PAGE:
Norm, I'm more interested in comments about my other points in that post, or is there a forum rule about that type of threesome?

### RE: Roll center and effect on roll stiffness

#### Quote:

I think that at turn in, the mass polar momment of inertia of the sprung weight, relative to the roll axis set by roll centers, will initially resist body rotation. But for steady state cornering, that polar moment has no effect, and the roll couple will be based on the distance from the sprung weight to the roll axis based on roll centers.

The sprung mass's mass moment of inertia about its longitudinal-ish axis (that, I agree, would tend to resist acceleration in roll - as well as tending to cause overshoot in roll beyond the steady state attitude) isn't the same thing as the distribution of roll moment along some notional roll axis from some notional mass centroid axis.

The mass MOI effects are transient, but to the extent that the general and local chassis torsional flexibilities affect the final distribution of lateral load transfer, the centroid axis matter also affects steady state.  Loads divide according to the stiffnesses of the load paths (which go all the way down to the contact patches), and it's probably better if you don't have to crutch a less than stiff chassis with a needlessly stiff suspension at one end.

There isn't any forum rule about having to reply to a post in its entirety all in one shot either.

Norm

### RE: Roll center and effect on roll stiffness

#### Quote:

The sprung mass's mass moment of inertia about its longitudinal-ish axis (that, I agree, would tend to resist acceleration in roll - as well as tending to cause overshoot in roll beyond the steady state attitude) isn't the same thing as the distribution of roll moment along some notional roll axis from some notional mass centroid axis.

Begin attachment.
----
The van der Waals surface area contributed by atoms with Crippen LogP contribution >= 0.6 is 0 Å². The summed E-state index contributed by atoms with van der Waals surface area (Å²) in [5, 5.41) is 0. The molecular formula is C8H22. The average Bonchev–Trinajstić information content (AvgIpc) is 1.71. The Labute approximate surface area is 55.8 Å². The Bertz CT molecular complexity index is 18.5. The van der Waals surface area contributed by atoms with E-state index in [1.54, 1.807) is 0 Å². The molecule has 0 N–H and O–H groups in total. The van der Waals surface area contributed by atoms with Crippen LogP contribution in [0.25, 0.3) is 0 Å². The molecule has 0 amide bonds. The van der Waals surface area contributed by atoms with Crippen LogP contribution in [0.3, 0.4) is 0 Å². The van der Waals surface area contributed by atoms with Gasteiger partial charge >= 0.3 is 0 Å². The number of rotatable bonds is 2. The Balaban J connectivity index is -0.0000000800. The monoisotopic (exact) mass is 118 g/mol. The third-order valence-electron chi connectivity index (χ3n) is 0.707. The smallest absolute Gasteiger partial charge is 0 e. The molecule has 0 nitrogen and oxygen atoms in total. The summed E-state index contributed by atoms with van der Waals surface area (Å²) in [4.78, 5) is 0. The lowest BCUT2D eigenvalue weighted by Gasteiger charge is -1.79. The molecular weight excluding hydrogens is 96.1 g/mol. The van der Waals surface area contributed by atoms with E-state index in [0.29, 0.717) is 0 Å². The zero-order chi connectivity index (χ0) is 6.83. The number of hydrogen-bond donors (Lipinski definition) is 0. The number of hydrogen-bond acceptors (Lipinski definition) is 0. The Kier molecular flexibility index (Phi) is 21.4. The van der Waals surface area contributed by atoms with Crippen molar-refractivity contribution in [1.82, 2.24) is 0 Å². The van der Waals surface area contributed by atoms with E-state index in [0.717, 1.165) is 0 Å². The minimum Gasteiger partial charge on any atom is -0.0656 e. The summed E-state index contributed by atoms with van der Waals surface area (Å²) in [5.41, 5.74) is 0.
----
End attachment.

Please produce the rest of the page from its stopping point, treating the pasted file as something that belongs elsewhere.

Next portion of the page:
By distribution, do you imply front and rear roll moments?

By notional, do you imply they don't exist, theoretical or actual?

#### Quote:

The mass MOI effects are transient, but to the extent that the general and local chassis torsional flexibilities affect the final distribution of lateral load transfer, the centroid axis matter also affects steady state.  Loads divide according to the stiffnesses of the load paths (which go all the way down to the contact patches),

Which "centroid axis" ?

I thought with a "torsionally stiff" chassis, where the F to R torsional rate is 10X+ any equivenant front or rear local wheel rate, it was sufficent to just use the distance between the roll axis and the sprung WT CG (on a normal vector) to develop the total roll couple. This would not apply to typical convertables.

For a flexible chassis, I can see adding a torsioal spring rate between F and R wheel rates, for a simplifed closed form solution, with no need to consider any axis related to the MOI, if that's what you meant. A simple FEA beam approach would consider incremental loads and stiffnesses, from front to rear wheels.